How can you tell a fake review from a real one?

There are companies out there that simply do not believe in what they’re doing. They think that they can’t have customers’ trust unless they buy it. They think that their products are not as good as their competitors’, that their customer care is not as brilliant as their worst enemies’, they think that they’re not good enough to survive their own business. This is something very common in today’s working experience, where virtually each product or item competes on a world basis.

On the other hands, customers are not always in a position to try each product or item they can find on the market. Therefore, they rely on reviews. Like Leslie Meredith puts it in her article at Standard.net: “It’s a bit like surveying your family and friends, but on a potentially much bigger scale”. The fact is that, well, reviews are more and more fake out there. Whether you are buying an iPhone app, a book, a 2-nights stay at a hotel or anything else, you must pay attention on what is actually written in the reviews of the product.

Each reviewing system has its own graphical representation of the general mood of the consumers about a certain item. Apple Store has stars, Tripadvisor has rings, Amazon has stars too. Let’s start by saying that looking at this graphical summary of customers’ opinion may be quick but it is probably not the best thing to rely on when taking your decision. This is because it’s kind of easy for any company to pay someone (or something) to write 5-stars (or 5-rings, or 5-whatever) reviews with no content or poor content just to increase its products’ status.

Graphics summaries can nonetheless help us understanding the reliability of a product review since it’s quite unusual for a product to have completely different votes when the number of votes is huge. Let’s say product A has 435 reviews: 300 are 5-stars and 135 are 1-star. This is very unusual, so we can think that this product status has been somehow mislead by positive or negative paid-voters.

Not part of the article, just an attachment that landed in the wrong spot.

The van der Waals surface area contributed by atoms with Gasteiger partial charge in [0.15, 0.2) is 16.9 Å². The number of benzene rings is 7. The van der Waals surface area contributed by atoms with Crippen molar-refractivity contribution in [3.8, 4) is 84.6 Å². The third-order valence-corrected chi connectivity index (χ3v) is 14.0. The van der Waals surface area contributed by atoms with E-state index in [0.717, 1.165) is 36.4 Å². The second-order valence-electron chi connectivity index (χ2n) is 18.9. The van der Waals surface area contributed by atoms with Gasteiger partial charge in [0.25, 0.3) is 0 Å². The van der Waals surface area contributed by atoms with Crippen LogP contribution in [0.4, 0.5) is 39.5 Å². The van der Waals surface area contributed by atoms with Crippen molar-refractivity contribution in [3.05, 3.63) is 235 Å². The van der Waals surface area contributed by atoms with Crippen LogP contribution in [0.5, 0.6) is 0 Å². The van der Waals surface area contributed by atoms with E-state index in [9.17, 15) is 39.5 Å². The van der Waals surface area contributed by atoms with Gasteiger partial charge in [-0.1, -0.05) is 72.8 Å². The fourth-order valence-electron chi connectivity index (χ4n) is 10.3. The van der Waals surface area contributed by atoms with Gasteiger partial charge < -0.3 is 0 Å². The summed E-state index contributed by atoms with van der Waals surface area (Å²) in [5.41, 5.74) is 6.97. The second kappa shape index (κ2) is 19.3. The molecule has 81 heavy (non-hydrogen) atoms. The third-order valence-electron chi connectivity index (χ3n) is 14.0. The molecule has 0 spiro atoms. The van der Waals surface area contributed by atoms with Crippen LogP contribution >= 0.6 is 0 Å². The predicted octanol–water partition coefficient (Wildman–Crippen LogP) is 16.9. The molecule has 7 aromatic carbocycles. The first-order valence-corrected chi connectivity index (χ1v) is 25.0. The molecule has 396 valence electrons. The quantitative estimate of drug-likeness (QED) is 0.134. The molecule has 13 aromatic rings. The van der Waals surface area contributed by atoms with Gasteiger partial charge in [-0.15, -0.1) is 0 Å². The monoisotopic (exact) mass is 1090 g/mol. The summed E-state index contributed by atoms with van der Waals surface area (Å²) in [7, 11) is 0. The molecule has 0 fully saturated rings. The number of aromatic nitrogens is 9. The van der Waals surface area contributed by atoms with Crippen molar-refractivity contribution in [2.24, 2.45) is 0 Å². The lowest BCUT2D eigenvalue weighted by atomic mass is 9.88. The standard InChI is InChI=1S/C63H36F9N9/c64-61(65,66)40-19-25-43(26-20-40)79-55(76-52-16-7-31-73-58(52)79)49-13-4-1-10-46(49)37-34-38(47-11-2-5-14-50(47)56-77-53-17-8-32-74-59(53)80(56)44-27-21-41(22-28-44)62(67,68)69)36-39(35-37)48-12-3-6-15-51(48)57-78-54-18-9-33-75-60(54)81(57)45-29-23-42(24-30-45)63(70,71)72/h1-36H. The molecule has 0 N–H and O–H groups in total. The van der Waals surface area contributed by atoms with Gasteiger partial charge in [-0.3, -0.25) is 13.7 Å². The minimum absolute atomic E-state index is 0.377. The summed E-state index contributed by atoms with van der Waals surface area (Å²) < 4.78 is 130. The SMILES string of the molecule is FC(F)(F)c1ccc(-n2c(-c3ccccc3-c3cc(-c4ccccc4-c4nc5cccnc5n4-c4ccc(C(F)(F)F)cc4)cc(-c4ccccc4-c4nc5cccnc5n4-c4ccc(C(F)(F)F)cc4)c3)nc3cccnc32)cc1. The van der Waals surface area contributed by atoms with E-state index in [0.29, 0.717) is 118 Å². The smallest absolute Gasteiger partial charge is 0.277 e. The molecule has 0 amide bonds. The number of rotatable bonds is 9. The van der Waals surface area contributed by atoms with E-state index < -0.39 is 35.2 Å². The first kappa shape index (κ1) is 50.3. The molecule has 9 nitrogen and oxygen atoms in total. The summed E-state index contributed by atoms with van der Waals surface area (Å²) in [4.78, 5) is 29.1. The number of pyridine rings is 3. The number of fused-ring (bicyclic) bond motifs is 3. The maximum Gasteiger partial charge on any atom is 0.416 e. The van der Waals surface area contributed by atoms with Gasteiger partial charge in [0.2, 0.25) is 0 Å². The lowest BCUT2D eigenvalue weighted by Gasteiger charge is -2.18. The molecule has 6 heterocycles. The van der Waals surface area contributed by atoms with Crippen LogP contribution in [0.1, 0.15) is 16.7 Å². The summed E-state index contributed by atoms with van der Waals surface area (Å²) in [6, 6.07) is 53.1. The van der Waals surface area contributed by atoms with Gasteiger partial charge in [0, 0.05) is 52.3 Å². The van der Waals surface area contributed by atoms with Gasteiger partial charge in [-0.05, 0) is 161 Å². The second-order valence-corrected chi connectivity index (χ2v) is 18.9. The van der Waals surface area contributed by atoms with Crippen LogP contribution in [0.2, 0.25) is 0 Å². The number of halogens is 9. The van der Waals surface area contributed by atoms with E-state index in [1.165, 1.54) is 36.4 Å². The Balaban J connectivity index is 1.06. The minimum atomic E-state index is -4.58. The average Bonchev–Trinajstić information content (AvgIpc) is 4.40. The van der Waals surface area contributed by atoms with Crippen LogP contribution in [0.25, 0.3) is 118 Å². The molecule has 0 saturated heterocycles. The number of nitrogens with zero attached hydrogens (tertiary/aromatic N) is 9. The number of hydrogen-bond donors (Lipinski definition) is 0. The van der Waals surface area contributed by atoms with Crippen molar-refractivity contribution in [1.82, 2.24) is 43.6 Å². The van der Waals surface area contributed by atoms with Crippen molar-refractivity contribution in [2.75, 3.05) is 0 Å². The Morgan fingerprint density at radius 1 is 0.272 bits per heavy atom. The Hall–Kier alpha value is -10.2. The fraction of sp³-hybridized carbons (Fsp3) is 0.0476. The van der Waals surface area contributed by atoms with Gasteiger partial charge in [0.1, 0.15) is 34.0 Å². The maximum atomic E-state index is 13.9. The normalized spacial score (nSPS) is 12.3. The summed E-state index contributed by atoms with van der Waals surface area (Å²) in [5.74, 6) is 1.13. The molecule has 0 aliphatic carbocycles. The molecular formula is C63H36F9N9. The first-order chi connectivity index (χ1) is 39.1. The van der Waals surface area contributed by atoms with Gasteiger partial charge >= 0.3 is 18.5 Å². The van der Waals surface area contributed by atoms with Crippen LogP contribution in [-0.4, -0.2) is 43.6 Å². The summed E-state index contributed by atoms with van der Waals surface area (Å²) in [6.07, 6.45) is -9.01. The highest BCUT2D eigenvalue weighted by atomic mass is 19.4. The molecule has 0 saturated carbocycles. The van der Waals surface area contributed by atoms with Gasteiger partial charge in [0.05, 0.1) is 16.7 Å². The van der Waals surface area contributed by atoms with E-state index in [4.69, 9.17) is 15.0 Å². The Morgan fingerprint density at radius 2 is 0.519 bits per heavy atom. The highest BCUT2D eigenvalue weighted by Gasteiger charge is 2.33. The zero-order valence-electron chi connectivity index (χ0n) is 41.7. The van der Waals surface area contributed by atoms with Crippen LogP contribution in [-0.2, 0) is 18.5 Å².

When it comes to review contents, a Cornell University research lead on hotel reviews may help us telling fake reviews from the real ones (you can find a resume of this research both in Leslie Meredith’s article and in this New York Times’ article): “The fakes tended to be a narrative talking about their experience at the hotel using a lot of superlatives, but they were not very good on description”. For example:

My husband and I stayed at the James Chicago Hotel for our anniversary. This place is fantastic! We knew as soon as we arrived we made the right choice! The rooms are BEAUTIFUL and the staff very attentive and wonderful!! The area of the hotel is great, since I love to shop I couldn’t ask for more!! We will definatly [sic] be back to Chicago and we will for sure be back to the James Chicago.

Other products’ fake reviews are usually similar:

This app is so stylish! You did a great job with this app and I do really appreciate it! It does everything I always wanted! Must have!

Restaurant A has small plates packed with big flavor. Perfect place to meet for a drink and gently roll into dinner. Appreciated the guidance of the staff with perfect pairings of both beer and wine for our dishes. We ended up ordering the entire menu and nothing disappointed! Welcome to the neighborhood,Restaurant A!

Even negative fake reviews:

If you like sappy, bodice ripping, poorly written romance novels then buy this book. […] I kept reading it hoping it would get better, but it didn’t, then I decided to finish it just so I could write an effective review. It was so bad I returned it, and I never do that..

These reviews say nothing about the product itself or the customers’ experience. They are just stuffed with superlatives and abstract expressions and sentences. They are, to say the least, useless.

Look for relevant content when you have to choose whether to buy an item or not. This means not only looking at customers’ reviews that really describe a customer experience (with concrete words and references to the product features), but also reading articles about what you would like to buy, visiting the company site and simply ask people who already experienced the product (forums and social networks may be of help in this task). After all, there are also a lot of companies out there that do really believe in what they’re doing!

Advertisements
  1. No trackbacks yet.

Leave a Reply

Fill in your details below or click an icon to log in:

WordPress.com Logo

You are commenting using your WordPress.com account. Log Out / Change )

Twitter picture

You are commenting using your Twitter account. Log Out / Change )

Facebook photo

You are commenting using your Facebook account. Log Out / Change )

Google+ photo

You are commenting using your Google+ account. Log Out / Change )

Connecting to %s

%d bloggers like this: